The Director-General opens the first UNESCO Future Lecture delivered by Kemal Derviş

The Director-General opens the first UNESCO Future Lecture delivered by Kemal DerviÅŸ
  • © UNESCO/A. Wheeler

On 18 June 2009, the Director-General of UNESCO, Mr Koïchiro Matsuura, opened the first UNESCO Future Lecture*, organized on the theme “The G-20 Summits and the UN system: Prospects and Challenges”. The guest lecturer was Mr Kemal Derviş, former UNDP Administrator, Chair of the UN Development Group (UNDG), and Minister for Economic Affairs and the Treasury of the Republic of Turkey.

In his introduction, the Director-General welcomed Mr Derviş, recalling the important role he had played as head of UNDP and Chair of UNDG, in particular his successful launching of the “delivering as one” initiative, aimed at strengthening coherence among the 28 UN funds, programmes and agencies – globally and in particular at the country level.

The Director-General particularly emphasized Mr Derviş’s efforts to keep the “delivering as one” exercise inclusive and flexible, establishing a balance between UN funds and programmes and specialized agencies in the UN Country Teams as well as within UNDG. Mr Matsuura also acknowledged Mr Derviş’s role in reforming the Chief Executives Board (CEB), “another positive step for UNESCO and other specialized agencies, which are now fully involved in policy discussions on UN development action”, he said.

Mr Matsuura paid tribute to the support given by Mr Derviş to expand cooperation between UNDP and UNESCO especially in the fields of education and culture. The Director-General highlighted that this strengthened cooperation was crowned by the signing of a new Memorandum of Understanding between UNESCO and UNDP in October 2008 (see Flash Info N° 144-2008**).

Recalling that Mr Derviş now serves as senior advisor to UN Secretary-General Ban Ki-moon on G20 activities, and that he attended the London Summit on the global economic crisis, the Director-General argued that “we could not have a better choice of speaker to address today’s theme”.

Mr Matsuura concluded by underscoring how UNESCO “has been particularly vigorous in advocating for sustained investment in the social sectors, especially in education, as vital both to spurring a recovery and to laying the foundations for stronger and more equitable growth in the future. (…) The global nature of the present crisis has brought to the fore the need for a strong multilateral system. We are here today to discuss how the UN can meet this challenge”.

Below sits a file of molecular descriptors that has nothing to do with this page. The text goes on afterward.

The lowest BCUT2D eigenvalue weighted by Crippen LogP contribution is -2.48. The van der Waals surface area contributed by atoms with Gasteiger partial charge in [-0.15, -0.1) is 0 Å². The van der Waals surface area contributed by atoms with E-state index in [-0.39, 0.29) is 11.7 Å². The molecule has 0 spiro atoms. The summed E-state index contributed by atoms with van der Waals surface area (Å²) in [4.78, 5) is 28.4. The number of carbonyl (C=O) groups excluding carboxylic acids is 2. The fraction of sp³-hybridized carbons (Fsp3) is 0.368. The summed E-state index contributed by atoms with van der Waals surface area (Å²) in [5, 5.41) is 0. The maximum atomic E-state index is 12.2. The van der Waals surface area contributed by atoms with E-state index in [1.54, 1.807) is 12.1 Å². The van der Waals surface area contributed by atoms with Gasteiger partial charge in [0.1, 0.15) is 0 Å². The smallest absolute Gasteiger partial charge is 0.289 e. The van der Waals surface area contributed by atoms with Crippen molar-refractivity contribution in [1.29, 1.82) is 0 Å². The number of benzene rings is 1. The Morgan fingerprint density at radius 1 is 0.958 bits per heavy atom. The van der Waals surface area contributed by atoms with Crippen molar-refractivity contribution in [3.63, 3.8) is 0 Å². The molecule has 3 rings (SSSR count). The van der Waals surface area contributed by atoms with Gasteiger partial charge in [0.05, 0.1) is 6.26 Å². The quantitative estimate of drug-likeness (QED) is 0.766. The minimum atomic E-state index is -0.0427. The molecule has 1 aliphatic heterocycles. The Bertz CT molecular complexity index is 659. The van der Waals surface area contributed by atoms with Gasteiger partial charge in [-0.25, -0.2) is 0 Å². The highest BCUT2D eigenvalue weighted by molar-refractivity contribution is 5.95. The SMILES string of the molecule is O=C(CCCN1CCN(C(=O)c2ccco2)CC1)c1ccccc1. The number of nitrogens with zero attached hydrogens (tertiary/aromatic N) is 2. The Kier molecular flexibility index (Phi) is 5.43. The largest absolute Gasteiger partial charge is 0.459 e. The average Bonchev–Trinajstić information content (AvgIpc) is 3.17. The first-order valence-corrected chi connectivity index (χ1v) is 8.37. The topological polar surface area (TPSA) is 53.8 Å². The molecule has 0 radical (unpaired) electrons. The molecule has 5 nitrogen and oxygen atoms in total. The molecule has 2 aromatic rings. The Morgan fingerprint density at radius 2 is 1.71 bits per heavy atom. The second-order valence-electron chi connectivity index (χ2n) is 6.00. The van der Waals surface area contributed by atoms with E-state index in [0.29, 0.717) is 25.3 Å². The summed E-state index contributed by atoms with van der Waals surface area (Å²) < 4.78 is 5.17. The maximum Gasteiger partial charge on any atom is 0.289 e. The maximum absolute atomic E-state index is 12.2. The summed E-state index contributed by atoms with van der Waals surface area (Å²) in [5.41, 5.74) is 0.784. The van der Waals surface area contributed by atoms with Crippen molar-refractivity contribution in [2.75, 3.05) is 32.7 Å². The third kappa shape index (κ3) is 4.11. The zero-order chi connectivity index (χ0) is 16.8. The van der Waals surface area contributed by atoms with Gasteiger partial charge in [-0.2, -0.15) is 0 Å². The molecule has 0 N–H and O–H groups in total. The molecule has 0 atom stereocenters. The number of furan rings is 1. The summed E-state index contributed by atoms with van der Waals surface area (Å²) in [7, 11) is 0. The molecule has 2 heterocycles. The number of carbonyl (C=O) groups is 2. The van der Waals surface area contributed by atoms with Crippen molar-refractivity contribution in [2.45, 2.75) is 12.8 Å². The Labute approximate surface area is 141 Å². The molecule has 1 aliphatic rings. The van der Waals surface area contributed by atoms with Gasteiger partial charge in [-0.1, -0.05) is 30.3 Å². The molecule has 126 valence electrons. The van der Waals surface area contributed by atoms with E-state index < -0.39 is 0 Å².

Mr Kemal Derviş started his lecture by quoting the Director-General in his speech at the first UNESCO Future Forum held in March 2009, in which he stated that “we must use this crisis to make the multilateral system more inclusive, effective and coherent”***. Mr Derviş went on to analyze the reasons why the financial crisis had escalated into an economic crisis of global proportions. He highlighted various factors, from the collapse of financial asset values and the credit crunch to the decline in world trade, remittances and tourism.

Kemal Derviş pointed out that, while the crisis was global, it had a differentiated impact across countries and regions. He said, for example, that the decline in growth was much slower in emerging economies such as China and India.

Mr Derviş noted that the response to the crisis had been essentially two fold: significant contraction in the private sector together with massive public stimulus spending. Here he warned that countries faced two dangers: generating inflationary pressures in the recovery process and withdrawing the fiscal stimulus too soon. Kemal Derviş said that the key lay in getting the right balance between stimulating growth and ensuring financial sustainability.

Adopting a more long-term perspective, Mr Derviş said that he believed the most serous threat to economic growth lay outside the financial sector, in constraints posed by climate change, natural resource limitations and the environment. He argued that these issues could no longer be disassociated from those of macro-economic policy. “The environment and the economy must be discussed together”, he stated.

On the question of climate change, Kemal Derviş said that the challenge could only be addressed in the multilateral context. “Carbon emissions are by definition a global problem that requires a global government mechanism”.

Mr Derviş argued that the G20 was a more effective forum for tackling global issues than the G8, though it still fails to represent the vast majority of the world’s countries, especially the poorest and most vulnerable. He also underlined that the G20 could only make proposals, and the real decisions would need to be taken by national governments and multilateral organizations, like the UN and the Bretton Woods institutions.

In conclusion, Kemal Derviş urged that “the crisis should be used to forge a new multilateralism, building on existing institutions. Politics have to be internationalized. They cannot remain local.”

A rich debate followed the lecture, in which both Mr Derviş and Mr Matsuura exchanged views with the audience.

  • Author(s):Office of the Spokesperson
  • Source:Flash Info N° 122-2009
  • 22-06-2009
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